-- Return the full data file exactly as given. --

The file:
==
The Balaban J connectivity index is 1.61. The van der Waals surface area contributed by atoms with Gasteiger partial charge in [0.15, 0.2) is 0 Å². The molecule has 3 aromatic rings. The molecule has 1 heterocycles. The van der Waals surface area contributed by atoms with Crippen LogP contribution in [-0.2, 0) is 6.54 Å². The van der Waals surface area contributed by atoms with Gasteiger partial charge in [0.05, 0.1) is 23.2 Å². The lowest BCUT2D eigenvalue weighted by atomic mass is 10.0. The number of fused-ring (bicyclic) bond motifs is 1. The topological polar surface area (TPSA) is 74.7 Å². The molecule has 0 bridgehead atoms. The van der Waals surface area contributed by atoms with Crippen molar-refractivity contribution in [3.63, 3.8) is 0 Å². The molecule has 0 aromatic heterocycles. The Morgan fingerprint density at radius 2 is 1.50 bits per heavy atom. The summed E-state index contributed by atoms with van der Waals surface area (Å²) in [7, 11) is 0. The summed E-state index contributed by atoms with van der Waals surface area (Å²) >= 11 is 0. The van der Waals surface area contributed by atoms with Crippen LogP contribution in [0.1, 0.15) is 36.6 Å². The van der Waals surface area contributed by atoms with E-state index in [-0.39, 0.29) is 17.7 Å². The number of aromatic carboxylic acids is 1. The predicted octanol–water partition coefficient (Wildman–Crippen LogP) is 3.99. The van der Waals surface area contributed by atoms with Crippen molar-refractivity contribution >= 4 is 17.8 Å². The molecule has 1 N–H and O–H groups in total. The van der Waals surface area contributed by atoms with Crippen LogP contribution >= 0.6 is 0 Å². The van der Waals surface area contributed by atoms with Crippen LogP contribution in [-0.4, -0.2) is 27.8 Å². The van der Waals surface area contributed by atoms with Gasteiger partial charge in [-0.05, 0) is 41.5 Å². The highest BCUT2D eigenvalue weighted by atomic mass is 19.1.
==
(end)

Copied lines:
The Balaban J connectivity index is 1.61. The van der Waals surface area contributed by atoms with Gasteiger partial charge in [0.15, 0.2) is 0 Å². The molecule has 3 aromatic rings. The molecule has 1 heterocycles. The van der Waals surface area contributed by atoms with Crippen LogP contribution in [-0.2, 0) is 6.54 Å². The van der Waals surface area contributed by atoms with Gasteiger partial charge in [0.05, 0.1) is 23.2 Å². The lowest BCUT2D eigenvalue weighted by atomic mass is 10.0. The number of fused-ring (bicyclic) bond motifs is 1. The topological polar surface area (TPSA) is 74.7 Å². The molecule has 0 bridgehead atoms. The van der Waals surface area contributed by atoms with Crippen molar-refractivity contribution in [3.63, 3.8) is 0 Å². The molecule has 0 aromatic heterocycles. The Morgan fingerprint density at radius 2 is 1.50 bits per heavy atom. The summed E-state index contributed by atoms with van der Waals surface area (Å²) in [7, 11) is 0. The summed E-state index contributed by atoms with van der Waals surface area (Å²) >= 11 is 0. The van der Waals surface area contributed by atoms with Crippen LogP contribution in [0.1, 0.15) is 36.6 Å². The van der Waals surface area contributed by atoms with E-state index in [-0.39, 0.29) is 17.7 Å². The number of aromatic carboxylic acids is 1. The predicted octanol–water partition coefficient (Wildman–Crippen LogP) is 3.99. The van der Waals surface area contributed by atoms with Crippen molar-refractivity contribution >= 4 is 17.8 Å². The molecule has 1 N–H and O–H groups in total. The van der Waals surface area contributed by atoms with Crippen LogP contribution >= 0.6 is 0 Å². The van der Waals surface area contributed by atoms with Crippen LogP contribution in [-0.4, -0.2) is 27.8 Å². The van der Waals surface area contributed by atoms with Gasteiger partial charge in [-0.05, 0) is 41.5 Å². The highest BCUT2D eigenvalue weighted by atomic mass is 19.1.